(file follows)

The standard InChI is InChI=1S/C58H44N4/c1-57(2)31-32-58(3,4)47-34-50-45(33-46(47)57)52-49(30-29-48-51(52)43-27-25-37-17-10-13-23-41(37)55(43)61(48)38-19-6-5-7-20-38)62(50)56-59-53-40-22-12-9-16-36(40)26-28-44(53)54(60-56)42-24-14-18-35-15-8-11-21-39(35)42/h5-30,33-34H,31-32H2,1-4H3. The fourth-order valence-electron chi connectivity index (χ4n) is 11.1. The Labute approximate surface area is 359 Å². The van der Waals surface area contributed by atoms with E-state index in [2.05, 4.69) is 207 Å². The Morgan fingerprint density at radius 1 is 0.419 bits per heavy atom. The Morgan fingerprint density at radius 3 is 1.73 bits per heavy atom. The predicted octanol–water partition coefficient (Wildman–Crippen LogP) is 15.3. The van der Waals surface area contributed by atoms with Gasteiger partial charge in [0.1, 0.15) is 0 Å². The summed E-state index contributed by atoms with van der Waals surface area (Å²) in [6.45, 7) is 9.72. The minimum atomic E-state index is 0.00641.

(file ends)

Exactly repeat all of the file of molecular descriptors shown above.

The standard InChI is InChI=1S/C58H44N4/c1-57(2)31-32-58(3,4)47-34-50-45(33-46(47)57)52-49(30-29-48-51(52)43-27-25-37-17-10-13-23-41(37)55(43)61(48)38-19-6-5-7-20-38)62(50)56-59-53-40-22-12-9-16-36(40)26-28-44(53)54(60-56)42-24-14-18-35-15-8-11-21-39(35)42/h5-30,33-34H,31-32H2,1-4H3. The fourth-order valence-electron chi connectivity index (χ4n) is 11.1. The Labute approximate surface area is 359 Å². The van der Waals surface area contributed by atoms with E-state index in [2.05, 4.69) is 207 Å². The Morgan fingerprint density at radius 1 is 0.419 bits per heavy atom. The Morgan fingerprint density at radius 3 is 1.73 bits per heavy atom. The predicted octanol–water partition coefficient (Wildman–Crippen LogP) is 15.3. The van der Waals surface area contributed by atoms with Gasteiger partial charge in [0.1, 0.15) is 0 Å². The summed E-state index contributed by atoms with van der Waals surface area (Å²) in [6.45, 7) is 9.72. The minimum atomic E-state index is 0.00641.